Teck CEO part of push to address zinc deficiency in developing countries

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VANCOUVER - As chairman of the International Zinc Association and head of a major global zinc producer, Don Lindsay admits he has a vested interest in boosting demand for the mineral.
But the CEO of Vancouver-based Teck Resources Ltd. (TSX:TCK.B), and father of two young girls, says his passion goes beyond the boardroom and into developing nations where zinc deficiency is a critical problem that leads to thousands of deaths each year, particularly in children.
"When you learn it's the fifth-leading cause of death in Africa ... and we are the second largest producer of zinc you think, 'There's must be something we can do,"' said Lindsay.
Lindsay's non-profit zinc association is trying to raise awareness through a campaign called "Zinc Saves Kids."
The campaign got a big boost recently when it was recognized by the Clinton Global Initiative, a group started by former U.S. president Bill Clinton that includes world leaders and executives and has raised billions for social causes.
"Malaria gets lot of attention, AIDS get a lot of attention, but diarrhea kills more people than those two by far. But you don't see a concert for diarrhea by the rock stars ... It's not a sexy disease," said Lindsay.
Lindsay hopes the Clinton group's backing will help change that, along with other initiatives his association is working on.
Zinc is essential for all living organisms and is vital in children for brain development and growth.
The World Health Organization (WHO) said zinc deficiency is the fifth leading risk factor involved with deadly diseases such as diarrhea, pneumonia and malaria in developing countries.
In a 2007 study of more than 6,000 children, the WHO found a simple zinc treatment reduced mortality rates related to zinc deficiency.
In an article published Thursday, the WHO said not enough is being done to tackle zinc deficiency despite promising treatments.
It said child survival funding increased by 63 per cent between 2003 to 2006, while funding for key strategies for diarrhea management fell by 59 per cent.
"Diarrhea continues to kill nearly two million children each year, leads to millions of hospitalizations and contributes to long-term nutritional consequences," the WHO article states.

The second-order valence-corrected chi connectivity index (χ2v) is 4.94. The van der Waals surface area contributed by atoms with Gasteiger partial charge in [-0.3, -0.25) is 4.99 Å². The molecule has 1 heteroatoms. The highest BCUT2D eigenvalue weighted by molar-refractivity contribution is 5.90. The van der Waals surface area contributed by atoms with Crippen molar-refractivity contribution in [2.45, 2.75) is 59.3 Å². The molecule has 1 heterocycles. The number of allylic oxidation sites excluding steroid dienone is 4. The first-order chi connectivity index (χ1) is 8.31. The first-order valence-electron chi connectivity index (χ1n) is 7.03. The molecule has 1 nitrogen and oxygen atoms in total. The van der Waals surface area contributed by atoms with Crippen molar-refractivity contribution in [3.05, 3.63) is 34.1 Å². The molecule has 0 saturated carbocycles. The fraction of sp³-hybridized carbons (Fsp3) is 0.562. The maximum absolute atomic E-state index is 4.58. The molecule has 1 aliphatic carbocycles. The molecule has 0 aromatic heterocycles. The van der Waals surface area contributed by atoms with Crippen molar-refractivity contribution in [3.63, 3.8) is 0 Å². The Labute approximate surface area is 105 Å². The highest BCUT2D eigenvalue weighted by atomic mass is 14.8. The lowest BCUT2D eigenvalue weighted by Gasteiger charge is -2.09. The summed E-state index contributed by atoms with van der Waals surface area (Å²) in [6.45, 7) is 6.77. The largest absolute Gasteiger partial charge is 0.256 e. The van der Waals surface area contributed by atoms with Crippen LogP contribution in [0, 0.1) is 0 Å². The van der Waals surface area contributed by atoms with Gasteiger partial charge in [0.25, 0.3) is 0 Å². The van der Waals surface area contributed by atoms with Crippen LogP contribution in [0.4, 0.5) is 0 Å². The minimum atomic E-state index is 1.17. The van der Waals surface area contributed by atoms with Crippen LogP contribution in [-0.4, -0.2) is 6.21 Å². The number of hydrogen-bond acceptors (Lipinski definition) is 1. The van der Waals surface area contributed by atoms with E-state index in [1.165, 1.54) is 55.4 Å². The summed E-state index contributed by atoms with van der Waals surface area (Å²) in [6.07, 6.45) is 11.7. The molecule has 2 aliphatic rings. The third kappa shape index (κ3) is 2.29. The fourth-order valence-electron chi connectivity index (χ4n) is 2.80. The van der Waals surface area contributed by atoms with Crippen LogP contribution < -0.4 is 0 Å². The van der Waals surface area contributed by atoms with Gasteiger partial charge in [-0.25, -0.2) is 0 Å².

"Because the treatments we have available today are safe, effective and inexpensive, community-based diarrhea management should be a top global health priority."
The WHO said zinc supplements are not available and not enough is being done to bring the resources to those who need it.
Lindsay said the zinc industry has a two-pronged approach to improving the problem. The first is getting zinc tablets to children in developing countries. That's the short-term fix.
The longer-term solution is getting it into the soil. About 50 per cent of the world's agricultural soils are estimated to be zinc deficient, reducing crop productivity and nutritional value.
The zinc association is working with the fertilizer industry and governments to encourage the use of zinc in fertilizers.
They have a plan to spend $1.8 million over three years to produce 150,000 tonnes a year of zinc-fortified fertilizer. That is an estimated 10 per cent increase in such fertilizers, that is expected to reach six million people.
Lindsay acknowledged that getting zinc into more fertilizers is also a benefit to the zinc industry.
"But I would hate to think people would say that's a bad thing," Lindsay said.
"Zinc also increases crop productivity, which counteracts the ethanol disaster where a third of the corn in the U.S. goes to ethanol, which raises the price of food for the rest of the world."
"Just because people are cynical doesn't mean we shouldn't do it. It's the right thing to do," he said.
Lindsay said the goal is to raise awareness of the problem so that the message comes from beyond the zinc industry.

Organizations: World Health Organization (WHO), International Zinc Association, Teck Resources TSX Clinton Global Initiative

Geographic location: VANCOUVER, U.S., Africa

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